Awkwardness surrounding loss and grief (Archives)

Awkwardness surrounding loss and grief

Notes for the support team - Nobody is born knowing how to deal with grief. We are all just figuring it out along the way.

Nobody is born knowing how to deal with grief

Before Adrian died, I had very little sense of the impact of death. It was an abstract concept to me. I had known people who had died, but nobody close enough to trigger intense grief. And so, when someone in my circle lost a child, I misunderstood.

Notes for the Support Team -  It's hard to feel sad and helpless when someone you love is struggling after loss. It's hard to sit there in the darkness and support them when they are most in pain. But if you can do that—your support means everything. -Miranda Hernandez, Adrian's Mother

Accept that you feel helpless and you will be so much more helpful

It’s hard to feel sad and helpless when someone you love is struggling after loss. It’s hard to sit there in the darkness and support them when they are most in pain. It’s hard, but if you can do it anyway; if you can accept your helplessless and move forward, you will be more helpful than you know.

Notes for the Support Team -  It's easy to disappear in times of tragedy. It's hard to live with yourself afterwards. -Miranda Hernandez, Adrian's Mother

It’s Both Easy & Hard to Disappear After Loss

Sometimes you don’t understand the impact of your actions, or your failure to act, until the same situation happens to you. And when some of my own friends disappeared like I disappeared on my cousin, I understood how much it was hurtful. And I was filled with regret.

Even as a bereaved parent, I still don't always know the right words to say. -Miranda Hernandez, Adrian's Mother

The Bereaved Don’t Always Have Words Either

Almost 4 years in this community, and I can identify most of the wrong things to say. I write scripts and stories. I try to make things better for other people. And sometimes, still, when it comes to those I care about, words fail me.

What's with this expectation that grief should be "reasonable"?  Death certainly isn't reasonable. Grieve however you need.  -Miranda Hernandez Adrian's Mother

Neither Death nor Grief are “Reasonable”

I’ve seen so many people begin a post about grief with phrases like, “This may sound odd,” or “Sorry if this is weird.” I’ve decided I’m going to stop doing that. Grief doesn’t have to be reasonable. Death certainly isn’t.

"Dead" is not a dirty word. -Miranda Hernandez, Adrian's Mother

“Dead” is not a dirty word (B/W)

There is a tendency in our culture to avoid talking about “negative” things like loss and death. We often use euphemisms or try to cast things in a better light. I choose not to do this. Death is not a dirty word; it simply IS.

View from the top of Waimea Canyon, mountains covered in fog, Kaua'i, Hawai'i (Luna Kai Photography)

What Would You Rather Not Know? (Quora)

I realize, when I look back at these moments with pain, that the thing I wanted least to know, was the true value behind the relationships that seemed valuable to me. Because it wasn’t what I thought it to be. And that kind of knowledge is quite hard. The death of my son taught me who people in my life really were, and that is knowledge I would rather not know.

You may find it "triggering" to hear about the death of my child. Imagine how much harder it is to live with it. -Miranda Hernandez, Adrian's Mother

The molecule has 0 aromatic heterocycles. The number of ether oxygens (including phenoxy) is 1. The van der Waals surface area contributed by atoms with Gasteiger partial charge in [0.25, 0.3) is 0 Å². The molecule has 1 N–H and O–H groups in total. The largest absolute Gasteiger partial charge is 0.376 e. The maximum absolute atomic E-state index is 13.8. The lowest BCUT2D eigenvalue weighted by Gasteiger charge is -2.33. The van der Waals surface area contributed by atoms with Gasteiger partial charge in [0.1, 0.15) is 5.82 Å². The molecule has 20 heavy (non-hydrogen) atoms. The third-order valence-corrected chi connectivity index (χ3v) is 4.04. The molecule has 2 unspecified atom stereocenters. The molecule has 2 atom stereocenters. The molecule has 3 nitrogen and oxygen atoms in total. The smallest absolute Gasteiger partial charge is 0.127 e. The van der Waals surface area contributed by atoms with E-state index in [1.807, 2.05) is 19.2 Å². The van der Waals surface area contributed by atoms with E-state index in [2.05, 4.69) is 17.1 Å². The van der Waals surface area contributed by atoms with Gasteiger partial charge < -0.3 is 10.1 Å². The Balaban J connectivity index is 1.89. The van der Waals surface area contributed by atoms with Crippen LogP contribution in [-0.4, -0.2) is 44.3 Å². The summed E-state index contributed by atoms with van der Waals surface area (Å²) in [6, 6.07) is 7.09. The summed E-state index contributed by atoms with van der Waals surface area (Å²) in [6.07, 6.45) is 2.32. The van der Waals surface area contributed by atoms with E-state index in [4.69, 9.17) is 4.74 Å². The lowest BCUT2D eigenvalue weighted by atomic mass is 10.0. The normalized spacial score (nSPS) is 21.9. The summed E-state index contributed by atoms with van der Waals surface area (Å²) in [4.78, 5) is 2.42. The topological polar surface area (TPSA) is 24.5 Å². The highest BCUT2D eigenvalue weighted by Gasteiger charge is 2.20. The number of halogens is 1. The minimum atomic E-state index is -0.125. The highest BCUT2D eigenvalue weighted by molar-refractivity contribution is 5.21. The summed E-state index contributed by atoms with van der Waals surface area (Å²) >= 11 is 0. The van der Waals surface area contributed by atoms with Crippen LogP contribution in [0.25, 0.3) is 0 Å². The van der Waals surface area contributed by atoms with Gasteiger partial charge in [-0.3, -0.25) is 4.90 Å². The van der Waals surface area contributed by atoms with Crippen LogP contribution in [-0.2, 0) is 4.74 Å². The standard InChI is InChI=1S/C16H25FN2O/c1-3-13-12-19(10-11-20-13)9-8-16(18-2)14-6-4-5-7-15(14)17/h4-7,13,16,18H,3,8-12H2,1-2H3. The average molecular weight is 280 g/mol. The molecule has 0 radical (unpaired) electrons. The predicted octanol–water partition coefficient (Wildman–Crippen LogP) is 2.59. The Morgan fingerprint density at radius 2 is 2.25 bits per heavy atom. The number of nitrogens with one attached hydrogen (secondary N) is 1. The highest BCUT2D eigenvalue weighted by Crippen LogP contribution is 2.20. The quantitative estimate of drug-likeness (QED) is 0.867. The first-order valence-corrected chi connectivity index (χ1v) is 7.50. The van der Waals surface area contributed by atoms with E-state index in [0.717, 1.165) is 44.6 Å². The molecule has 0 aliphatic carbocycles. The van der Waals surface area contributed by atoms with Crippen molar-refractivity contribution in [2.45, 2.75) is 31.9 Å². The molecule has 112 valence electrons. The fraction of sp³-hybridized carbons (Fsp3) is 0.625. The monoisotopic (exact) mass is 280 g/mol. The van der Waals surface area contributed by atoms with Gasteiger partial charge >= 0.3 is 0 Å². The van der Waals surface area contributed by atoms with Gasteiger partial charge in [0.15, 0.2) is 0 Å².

Trigger Warning

Please think, before you request a trigger warning, if the unpleasant sensation is worse for you than it is for the person speaking.⁠ You may find it “triggering” to hear about the death of my child. Imagine how much harder it is to live with it.

Miranda standing in front of Adrian's casket at his funeral. She is wearing black and facing away from the camera. The casket is white, with a spray of white daisies and bluebonnets on top. Miranda's hand is reaching into the casket to touch her son. (Modern Lux Photography)

Adrian’s Funeral

Adrian was cremated, but it was important to me that he also have a funeral. I wanted to honor him and his short but powerful life.

Draft email (Miranda Hernandez)

Two Birthdays

Almost three years ago, we both were pregnant. I didn’t realize at the time how closely we aligned. I think I thought about saying something then, but I didn’t. No excuses this time. And then your son was born, and my son died. 

Peanut's feet with Adrian's Elephant (Miranda Hernandez)

First

People sometimes ask me if my daughter is my first child. I needed a simple way to tell them I had a child before her, but he died. When people ask me now, I have a simple response.

Sunset on the California coast (Miranda Hernandez)

2 Jun 2018 – Peace

This year has been hard for me, but it’s been a clean kind of hard. Most people understand grief is a thing. Most people understand pain surrounding death. I don’t think most people understand what happens afterwards.

Pinecrest Lake 1 - Feature

26 Feb 2018 – The Nuclear Bomb

I’ve often said that those of us who have experienced tragedy live in a new layer of existence. It’s the thing that defines us now, that marks this transition to this separate world. And I almost said “different” there instead of “separate,” but this is another defining characteristic; because the only thing that is different is each of us. Because we are a world inside of a world, and we are the only ones who know.

Cherry blossoms in Victoria, British Columbia (Miranda Hernandez)

Dear Pregnant Woman in My Office

Dear pregnant woman in my office – people are starting to get excited. They threw you a baby shower, and things are starting to feel very familiar. I wish I could explain why I’ve started to dislike you. I wish there were some logic beyond jealously and pain. 

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